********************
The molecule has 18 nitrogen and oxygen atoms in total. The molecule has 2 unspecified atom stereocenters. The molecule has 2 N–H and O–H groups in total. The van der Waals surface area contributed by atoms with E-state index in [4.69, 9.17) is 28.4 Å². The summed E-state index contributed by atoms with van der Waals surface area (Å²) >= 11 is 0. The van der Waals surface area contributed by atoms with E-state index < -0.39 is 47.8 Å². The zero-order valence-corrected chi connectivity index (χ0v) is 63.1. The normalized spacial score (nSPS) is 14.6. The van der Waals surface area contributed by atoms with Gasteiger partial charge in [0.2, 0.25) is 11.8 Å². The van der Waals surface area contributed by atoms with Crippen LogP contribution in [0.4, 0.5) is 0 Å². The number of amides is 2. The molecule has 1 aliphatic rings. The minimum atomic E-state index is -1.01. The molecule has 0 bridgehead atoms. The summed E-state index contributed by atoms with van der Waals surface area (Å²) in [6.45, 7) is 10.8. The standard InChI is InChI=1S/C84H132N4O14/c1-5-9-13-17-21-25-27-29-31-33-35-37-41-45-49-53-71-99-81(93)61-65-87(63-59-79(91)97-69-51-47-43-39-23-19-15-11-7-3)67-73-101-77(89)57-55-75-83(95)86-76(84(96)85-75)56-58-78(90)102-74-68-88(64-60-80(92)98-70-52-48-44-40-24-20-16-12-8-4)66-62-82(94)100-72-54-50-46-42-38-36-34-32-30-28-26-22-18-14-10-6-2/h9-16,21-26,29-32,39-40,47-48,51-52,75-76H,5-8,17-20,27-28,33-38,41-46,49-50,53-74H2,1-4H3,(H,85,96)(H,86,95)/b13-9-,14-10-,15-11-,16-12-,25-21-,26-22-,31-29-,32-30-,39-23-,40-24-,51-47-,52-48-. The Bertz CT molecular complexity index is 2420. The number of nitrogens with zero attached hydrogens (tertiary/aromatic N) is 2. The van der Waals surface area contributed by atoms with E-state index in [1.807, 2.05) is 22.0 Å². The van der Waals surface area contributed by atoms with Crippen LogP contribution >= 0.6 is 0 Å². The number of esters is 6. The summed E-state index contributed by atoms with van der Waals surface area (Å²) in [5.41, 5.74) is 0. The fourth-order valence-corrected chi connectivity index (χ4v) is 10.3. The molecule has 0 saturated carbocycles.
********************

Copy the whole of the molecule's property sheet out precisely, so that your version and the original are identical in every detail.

The molecule has 18 nitrogen and oxygen atoms in total. The molecule has 2 unspecified atom stereocenters. The molecule has 2 N–H and O–H groups in total. The van der Waals surface area contributed by atoms with E-state index in [4.69, 9.17) is 28.4 Å². The summed E-state index contributed by atoms with van der Waals surface area (Å²) >= 11 is 0. The van der Waals surface area contributed by atoms with E-state index < -0.39 is 47.8 Å². The zero-order valence-corrected chi connectivity index (χ0v) is 63.1. The normalized spacial score (nSPS) is 14.6. The van der Waals surface area contributed by atoms with Gasteiger partial charge in [0.2, 0.25) is 11.8 Å². The van der Waals surface area contributed by atoms with Crippen LogP contribution in [0.4, 0.5) is 0 Å². The number of amides is 2. The molecule has 1 aliphatic rings. The minimum atomic E-state index is -1.01. The molecule has 0 bridgehead atoms. The summed E-state index contributed by atoms with van der Waals surface area (Å²) in [6.45, 7) is 10.8. The standard InChI is InChI=1S/C84H132N4O14/c1-5-9-13-17-21-25-27-29-31-33-35-37-41-45-49-53-71-99-81(93)61-65-87(63-59-79(91)97-69-51-47-43-39-23-19-15-11-7-3)67-73-101-77(89)57-55-75-83(95)86-76(84(96)85-75)56-58-78(90)102-74-68-88(64-60-80(92)98-70-52-48-44-40-24-20-16-12-8-4)66-62-82(94)100-72-54-50-46-42-38-36-34-32-30-28-26-22-18-14-10-6-2/h9-16,21-26,29-32,39-40,47-48,51-52,75-76H,5-8,17-20,27-28,33-38,41-46,49-50,53-74H2,1-4H3,(H,85,96)(H,86,95)/b13-9-,14-10-,15-11-,16-12-,25-21-,26-22-,31-29-,32-30-,39-23-,40-24-,51-47-,52-48-. The Bertz CT molecular complexity index is 2420. The number of nitrogens with zero attached hydrogens (tertiary/aromatic N) is 2. The van der Waals surface area contributed by atoms with E-state index in [1.807, 2.05) is 22.0 Å². The van der Waals surface area contributed by atoms with Crippen LogP contribution >= 0.6 is 0 Å². The number of esters is 6. The summed E-state index contributed by atoms with van der Waals surface area (Å²) in [5.41, 5.74) is 0. The fourth-order valence-corrected chi connectivity index (χ4v) is 10.3. The molecule has 0 saturated carbocycles.